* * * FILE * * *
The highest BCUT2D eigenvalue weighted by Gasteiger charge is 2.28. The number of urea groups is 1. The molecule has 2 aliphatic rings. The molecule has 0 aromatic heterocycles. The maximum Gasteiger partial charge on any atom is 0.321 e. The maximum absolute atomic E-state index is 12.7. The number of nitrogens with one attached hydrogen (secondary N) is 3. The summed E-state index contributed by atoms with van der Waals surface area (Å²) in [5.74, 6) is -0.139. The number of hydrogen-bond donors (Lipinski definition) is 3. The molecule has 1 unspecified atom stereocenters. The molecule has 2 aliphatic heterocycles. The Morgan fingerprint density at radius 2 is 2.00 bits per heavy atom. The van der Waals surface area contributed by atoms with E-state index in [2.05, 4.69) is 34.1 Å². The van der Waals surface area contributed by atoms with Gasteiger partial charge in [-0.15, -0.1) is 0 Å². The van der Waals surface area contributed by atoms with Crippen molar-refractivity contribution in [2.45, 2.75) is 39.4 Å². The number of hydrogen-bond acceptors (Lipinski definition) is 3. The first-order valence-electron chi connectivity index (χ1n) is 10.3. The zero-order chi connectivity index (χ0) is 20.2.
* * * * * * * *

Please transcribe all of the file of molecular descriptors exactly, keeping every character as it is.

The highest BCUT2D eigenvalue weighted by Gasteiger charge is 2.28. The number of urea groups is 1. The molecule has 2 aliphatic rings. The molecule has 0 aromatic heterocycles. The maximum Gasteiger partial charge on any atom is 0.321 e. The maximum absolute atomic E-state index is 12.7. The number of nitrogens with one attached hydrogen (secondary N) is 3. The summed E-state index contributed by atoms with van der Waals surface area (Å²) in [5.74, 6) is -0.139. The number of hydrogen-bond donors (Lipinski definition) is 3. The molecule has 1 unspecified atom stereocenters. The molecule has 2 aliphatic heterocycles. The Morgan fingerprint density at radius 2 is 2.00 bits per heavy atom. The van der Waals surface area contributed by atoms with E-state index in [2.05, 4.69) is 34.1 Å². The van der Waals surface area contributed by atoms with Gasteiger partial charge in [-0.15, -0.1) is 0 Å². The van der Waals surface area contributed by atoms with Crippen molar-refractivity contribution in [2.45, 2.75) is 39.4 Å². The number of hydrogen-bond acceptors (Lipinski definition) is 3. The first-order valence-electron chi connectivity index (χ1n) is 10.3. The zero-order chi connectivity index (χ0) is 20.2.